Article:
Children spend approximately 25 percent of their waking hours in school, and policy leaders are often striving to provide more learning opportunities through afterschool programs.
Broadly defined, afterschool programs (sometimes called OST or Out-of-School Time Programs) are school or community-based programs that offer academic and enrichment activities in the hours that follow the school day. These programs serve children of all ages and include academic support, workforce development opportunities, mentoring relationships, and more. As shown below, these programs are funded and supported legislatively in a variety of ways.
What the Research Says
Research shows that high-quality afterschool programs improve students’ educational outcomes, school attendance, and social and emotional learning. Afterschool Alliance claims that quality afterschool programs understand that children and youth in different age groups vary in academic, psychological, and physical activity needs. Consistent participation in afterschool programs has shown lower dropout rates and has helped close achievement gaps for low-income students. For older youth, regular participation in an afterschool program may also reduce risky behaviors and help them gain college and career-needed skills.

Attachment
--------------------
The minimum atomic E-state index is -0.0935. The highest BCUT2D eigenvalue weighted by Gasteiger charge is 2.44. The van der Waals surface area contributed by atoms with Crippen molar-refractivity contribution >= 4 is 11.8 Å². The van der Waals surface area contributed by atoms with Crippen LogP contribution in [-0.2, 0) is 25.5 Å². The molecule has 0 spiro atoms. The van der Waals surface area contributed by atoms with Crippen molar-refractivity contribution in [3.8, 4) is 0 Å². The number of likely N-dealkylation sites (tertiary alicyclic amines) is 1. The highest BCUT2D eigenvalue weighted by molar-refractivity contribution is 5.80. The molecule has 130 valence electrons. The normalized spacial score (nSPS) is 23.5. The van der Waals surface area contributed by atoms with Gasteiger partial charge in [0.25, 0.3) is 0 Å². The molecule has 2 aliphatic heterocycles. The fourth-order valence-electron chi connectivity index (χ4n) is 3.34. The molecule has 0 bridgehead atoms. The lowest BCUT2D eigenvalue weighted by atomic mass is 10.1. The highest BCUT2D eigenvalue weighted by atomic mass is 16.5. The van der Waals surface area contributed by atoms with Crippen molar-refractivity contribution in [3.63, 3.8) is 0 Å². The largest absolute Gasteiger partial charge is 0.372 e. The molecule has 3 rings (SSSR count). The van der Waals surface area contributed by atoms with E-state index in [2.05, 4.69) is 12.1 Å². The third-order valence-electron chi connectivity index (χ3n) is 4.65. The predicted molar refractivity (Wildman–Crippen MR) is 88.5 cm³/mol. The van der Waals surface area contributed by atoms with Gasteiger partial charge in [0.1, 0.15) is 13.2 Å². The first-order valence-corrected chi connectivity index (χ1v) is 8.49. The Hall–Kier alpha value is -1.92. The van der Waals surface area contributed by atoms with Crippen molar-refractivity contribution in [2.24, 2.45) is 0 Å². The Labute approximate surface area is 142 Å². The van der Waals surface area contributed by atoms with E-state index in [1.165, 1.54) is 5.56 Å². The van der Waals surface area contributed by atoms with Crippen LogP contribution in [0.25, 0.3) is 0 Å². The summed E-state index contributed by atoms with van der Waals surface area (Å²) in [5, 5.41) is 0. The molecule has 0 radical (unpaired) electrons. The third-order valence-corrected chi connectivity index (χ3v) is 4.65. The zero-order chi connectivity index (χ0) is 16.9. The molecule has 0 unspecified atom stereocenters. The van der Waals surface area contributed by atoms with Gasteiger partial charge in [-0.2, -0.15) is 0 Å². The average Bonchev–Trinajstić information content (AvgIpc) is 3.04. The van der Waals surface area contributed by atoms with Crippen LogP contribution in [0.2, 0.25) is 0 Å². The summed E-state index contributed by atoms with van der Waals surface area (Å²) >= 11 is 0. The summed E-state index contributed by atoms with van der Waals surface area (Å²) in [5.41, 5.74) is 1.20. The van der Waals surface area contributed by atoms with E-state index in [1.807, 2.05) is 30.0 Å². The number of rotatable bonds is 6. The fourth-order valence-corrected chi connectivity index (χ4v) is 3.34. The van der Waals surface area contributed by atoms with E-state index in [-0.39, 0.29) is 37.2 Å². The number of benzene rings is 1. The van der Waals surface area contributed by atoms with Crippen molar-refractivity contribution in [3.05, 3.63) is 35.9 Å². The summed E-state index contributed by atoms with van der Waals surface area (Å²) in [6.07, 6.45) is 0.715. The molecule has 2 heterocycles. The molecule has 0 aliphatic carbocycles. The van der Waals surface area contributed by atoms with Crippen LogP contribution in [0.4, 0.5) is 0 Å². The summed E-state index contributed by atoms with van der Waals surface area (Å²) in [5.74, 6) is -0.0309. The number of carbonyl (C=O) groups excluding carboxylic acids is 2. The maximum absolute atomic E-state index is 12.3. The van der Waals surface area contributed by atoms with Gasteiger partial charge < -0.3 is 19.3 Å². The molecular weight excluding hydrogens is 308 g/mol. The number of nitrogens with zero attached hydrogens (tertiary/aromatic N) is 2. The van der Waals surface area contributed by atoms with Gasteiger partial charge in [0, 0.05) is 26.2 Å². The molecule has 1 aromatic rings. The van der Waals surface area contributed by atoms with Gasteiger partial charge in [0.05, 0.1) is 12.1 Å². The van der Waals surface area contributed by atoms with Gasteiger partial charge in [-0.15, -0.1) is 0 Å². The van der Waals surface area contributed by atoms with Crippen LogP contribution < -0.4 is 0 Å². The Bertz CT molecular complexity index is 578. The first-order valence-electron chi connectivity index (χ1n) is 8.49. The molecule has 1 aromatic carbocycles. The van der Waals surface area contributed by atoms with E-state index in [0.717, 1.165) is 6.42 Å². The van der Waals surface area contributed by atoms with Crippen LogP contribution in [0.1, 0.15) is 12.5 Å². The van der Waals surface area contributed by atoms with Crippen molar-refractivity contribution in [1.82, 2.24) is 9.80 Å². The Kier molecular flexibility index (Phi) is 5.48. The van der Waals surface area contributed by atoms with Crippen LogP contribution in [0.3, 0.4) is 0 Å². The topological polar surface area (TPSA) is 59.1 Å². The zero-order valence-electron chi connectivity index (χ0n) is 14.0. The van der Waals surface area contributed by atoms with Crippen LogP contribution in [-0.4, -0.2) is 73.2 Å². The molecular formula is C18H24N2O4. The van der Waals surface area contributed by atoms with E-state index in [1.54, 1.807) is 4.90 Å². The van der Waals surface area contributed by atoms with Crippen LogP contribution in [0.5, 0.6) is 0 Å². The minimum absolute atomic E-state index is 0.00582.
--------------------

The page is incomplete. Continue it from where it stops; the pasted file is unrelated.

Afterschool programming has been shown to improve social and academic outcomes for students, however, research points to certain key elements for success. To fully realize all the positives of afterschool programming, students must receive a regular dosage, adequately trained staff, and high-quality programming. Since 2004, Afterschool Alliance has provided the most comprehensive national and state-specific account of how children and youth spend their afterschool hours. In their 2020 America After 3PM report, one of the biggest takeaways is the continued demand for afterschool programs. According to their research, for every child enrolled, three are waiting to get into a program. That equates to roughly 25 million children who are unable to access afterschool programs. The barriers cited are program cost, availability, and transportation or accessibility.
Funding for Afterschool